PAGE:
Hilbert's famous 24th problems handles the problem of the simplest possible proof of a mathematical statement, in a nutshell.

It is said that there are a few problems with this problem. First of all, which problems arise from this problem?

Besides that, I'm wondering, can't we just define the simplest proof of a statement as the least number of times axioms are used + the number of axioms used in the non axiom statements used in a proof?

Like in:

To prove statement A we need 3axiom 1 + 2statement B

And to proof statement B we need 1axiom 1 + 2axiom 2.

Hence we need 9 axioms to prove statement A? (Assuming this is the minimum. There may also be another proof using axiom 3, but this proof needs 12 axioms, this it's not the minimum).

It seems to be a very reasonable way of defining the simplicity of a proof, and I don't see any way how it could lead to contradictions or interpretations.

Nevertheless I'm always open for corrections, since I'm just an amateur, passionate about math.

  • 3
    $\begingroup$ Well, it's not "unsolvable" as much as it is "open-ended". The problems asks if it is possible to devise a coherent theory of "simplicity" and what that might look like if it existed. Trying to make that more precise certainly seems like an interesting and important project. this question provides some relevant discussion. $\endgroup$
    – lulu
    Apr 21, 2022 at 23:23
  • 2
    $\begingroup$ What I learnd from this place was to try to answer my questions first, then show where have not been able to progress any further and why then ask for insight here. If you have ideas try to see how far they can take you , then post them here for a very specific topic. Your question is too broad . It is more of a discussion and there is a discussion chat available for that. My advice is to make this question as specific as possible and show the work you have tried to answer it. $\endgroup$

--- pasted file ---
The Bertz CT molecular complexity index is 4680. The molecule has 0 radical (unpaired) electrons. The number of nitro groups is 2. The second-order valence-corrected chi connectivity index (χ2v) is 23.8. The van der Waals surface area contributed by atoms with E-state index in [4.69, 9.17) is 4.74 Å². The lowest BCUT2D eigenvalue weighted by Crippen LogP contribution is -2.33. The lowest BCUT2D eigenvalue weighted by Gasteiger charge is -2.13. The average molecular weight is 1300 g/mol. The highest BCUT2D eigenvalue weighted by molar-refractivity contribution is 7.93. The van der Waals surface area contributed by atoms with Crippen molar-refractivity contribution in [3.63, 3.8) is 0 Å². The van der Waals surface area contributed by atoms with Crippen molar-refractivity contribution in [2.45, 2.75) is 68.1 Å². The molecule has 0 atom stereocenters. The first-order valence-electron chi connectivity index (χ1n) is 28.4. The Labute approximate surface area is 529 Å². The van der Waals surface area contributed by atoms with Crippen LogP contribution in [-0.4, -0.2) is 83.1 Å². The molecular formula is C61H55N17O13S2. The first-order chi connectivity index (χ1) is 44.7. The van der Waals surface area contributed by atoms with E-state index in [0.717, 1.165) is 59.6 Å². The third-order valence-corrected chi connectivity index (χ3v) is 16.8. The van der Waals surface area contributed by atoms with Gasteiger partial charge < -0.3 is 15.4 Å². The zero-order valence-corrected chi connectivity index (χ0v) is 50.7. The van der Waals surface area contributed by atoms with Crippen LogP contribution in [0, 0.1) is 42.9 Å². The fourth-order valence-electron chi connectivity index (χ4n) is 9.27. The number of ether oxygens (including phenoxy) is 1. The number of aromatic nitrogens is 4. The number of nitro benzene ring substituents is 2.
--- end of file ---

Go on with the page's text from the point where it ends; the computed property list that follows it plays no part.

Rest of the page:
– jimjim
    Apr 21, 2022 at 23:24
  • $\begingroup$ The key issue is : What is "simple" ? A short proof need not be a simple proof. What we surely can find are all shortest proofs (if we know there is one). $\endgroup$
    – Peter
    Apr 29, 2022 at 7:32
  • $\begingroup$ This can be trivially shown to be uncomputable. Since you say you are an amateur but passionate about mathematics, simply pick up any proper introductory text on logic (such as those I recommended on my profile), and learn the basics first before looking at strange things like Hilbert's problems. $\endgroup$
    – user21820
    Apr 30, 2022 at 15:08


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